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LBGTQ+ Rights in India

Writer: Mariajose de Jesús Castillo Cervantes

Editor: Alma Samocha

Graphic Designer: Sasiree Dechwittayaporn

For many years, the LBGTQ+ community has fought for their rights, for respect, representation and inclusivity. Individuals within the community have suffered throughout the years due to the wrong stereotypes and ideologies through which society has regulated or typified their existence. This led to a lack of legal representation in most of the countries in the world. But in 1924 we start seeing human rights movements like the movement for gay rights. In this year a German immigrant, Henry Gerber, founded the Society for Human Rights: “the first documented gay rights organization in the United States.” And it is with movements like this that we begin to see progress in the global fight for the rights of the LGBTQ+ community.

A significant factor that helped the progress of Human Rights - and with that the Gay rights movement - is the start of an international community where multiple treaties were developed to protect the basic rights of every human being - an example: the human right to equality. With the introduction of international treaties, different countries started to incorporate within their laws aspects which would render their doctrines more inclusive and would protect the human rights of all their citizens.

We start seeing the implementation of inclusive laws in the Indian Constitution with articles 14 and 21, which state the right of equality before and equal protection under the law; we see it further in the preamble to the Indian Constitution, which “mandated justice, social, economic, and political equality of status for all”.

Some if the biggest improvements regarding the LGBTQ+ rights in India include:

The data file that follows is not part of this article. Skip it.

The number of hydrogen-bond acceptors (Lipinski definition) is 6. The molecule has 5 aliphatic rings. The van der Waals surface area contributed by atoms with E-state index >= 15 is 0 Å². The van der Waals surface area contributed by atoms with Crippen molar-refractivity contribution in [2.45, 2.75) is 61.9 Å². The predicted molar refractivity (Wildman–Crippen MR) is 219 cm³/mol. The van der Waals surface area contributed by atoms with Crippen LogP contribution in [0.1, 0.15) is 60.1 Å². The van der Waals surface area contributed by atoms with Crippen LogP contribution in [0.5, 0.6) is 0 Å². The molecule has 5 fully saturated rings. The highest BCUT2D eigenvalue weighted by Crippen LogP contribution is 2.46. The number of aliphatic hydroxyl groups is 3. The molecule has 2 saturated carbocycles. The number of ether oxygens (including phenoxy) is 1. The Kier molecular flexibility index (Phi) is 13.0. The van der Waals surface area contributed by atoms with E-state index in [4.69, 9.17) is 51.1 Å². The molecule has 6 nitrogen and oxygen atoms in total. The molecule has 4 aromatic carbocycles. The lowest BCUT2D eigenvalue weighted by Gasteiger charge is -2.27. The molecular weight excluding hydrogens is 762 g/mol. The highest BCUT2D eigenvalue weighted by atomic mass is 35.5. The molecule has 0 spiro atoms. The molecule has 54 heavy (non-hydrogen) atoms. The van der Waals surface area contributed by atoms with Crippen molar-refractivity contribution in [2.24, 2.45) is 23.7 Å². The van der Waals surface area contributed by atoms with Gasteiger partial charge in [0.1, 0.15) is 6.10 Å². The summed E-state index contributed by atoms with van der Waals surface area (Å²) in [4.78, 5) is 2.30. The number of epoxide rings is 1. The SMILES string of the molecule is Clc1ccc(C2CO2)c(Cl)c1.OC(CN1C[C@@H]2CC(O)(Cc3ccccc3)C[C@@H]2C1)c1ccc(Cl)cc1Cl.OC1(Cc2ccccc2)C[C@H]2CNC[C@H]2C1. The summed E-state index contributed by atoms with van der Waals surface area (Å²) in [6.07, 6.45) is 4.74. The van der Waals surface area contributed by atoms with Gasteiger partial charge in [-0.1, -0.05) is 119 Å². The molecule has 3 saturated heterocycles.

• 2014, The Supreme Court of India establish that the rights and freedoms of transgender people are protected under the constitution.

  • 2018, adult consensual same-sex relationships are decriminalized. Before this year it was punishable by law to have “carnal intercourse against the order of nature” - this clearly was a huge violation and discrimination against people of the LBGTQ+ community, since it essentially rendered homosexual relations illegal.

Although some changes have been made in the legal aspect, the cultural aspect is a big difficulty for people of the community. Stereotypes and discrimination towards LGBTQ+ individualsis frustratingly common - more so in small towns, where homosexuality is a very big taboo. This is also contributed to by a lack of diversity and accurate representation in the media.

But this has started to change, little by little. We start to see some representation in Bollywood - for example in “the coming-of-age romantic comedy “Ek Ladki Ko Dekha Toh Aisa Laga,” about a lesbian woman coming out to her conservative family, and in the 2020 romantic comedy blockbuster, “Shubh Mangal Zyada Saavdhan,” which features a gay couple.”

An investigation conducted by Equaldex (a collaborative knowledge base crowdsourcing LBGTQ+ rights) showed that of the population of India, 58% support same-sex marriage, 66% accept same-sex couples’ right to adopt, and 37% believe society should accept homosexuality. In this research we can see that there has been a lot of progress in the acceptance and respect for people that are part of the LGBTQ+ community, even though there’s a long way to go.

Even though we can see some progress in the laws of India and societal approach to the LGBTQ+ community, there are significant problems yet to be addressed.

While same-sex relationships in India are legal, same-sex marriages or civil unions are not recognized by law, and the rights to adoption and surrogacy are not available for same-sex couples. Other advances in the Human Rights movement - such as workplace discrimination laws and maternity benefits - do not contemplate LGBTQ+ people, and the Sexual Harassment at Workplace Act takes only females into account.

Laws reflect the collective beliefs of a society, and in India the implementation of laws that protect or care for people of the LGBTQ+ community reflect a positive change towards acceptance of LGBTQ+ individuals. There is no question that much progress has yet to be made in both the legal and the cultural aspect - because laws can be written down on treaties and legal documents, but they need to be respected, supported and guaranteed by the State so that all individuals can truly live their human rights to the fullest extent.



  • CULTURAL ADJUSTMENT. (n.d.). Fulbright to India Guide – 2021-2022. Retrieved May 20, 2022, from

  • Gay Rights. (2018, August 21). HISTORY; A&E Television Networks.

  • India, U. (2014). The Long Road to LGBT Equality in India.

  • LGBT Rights in India | Equaldex. (2015, May 20).


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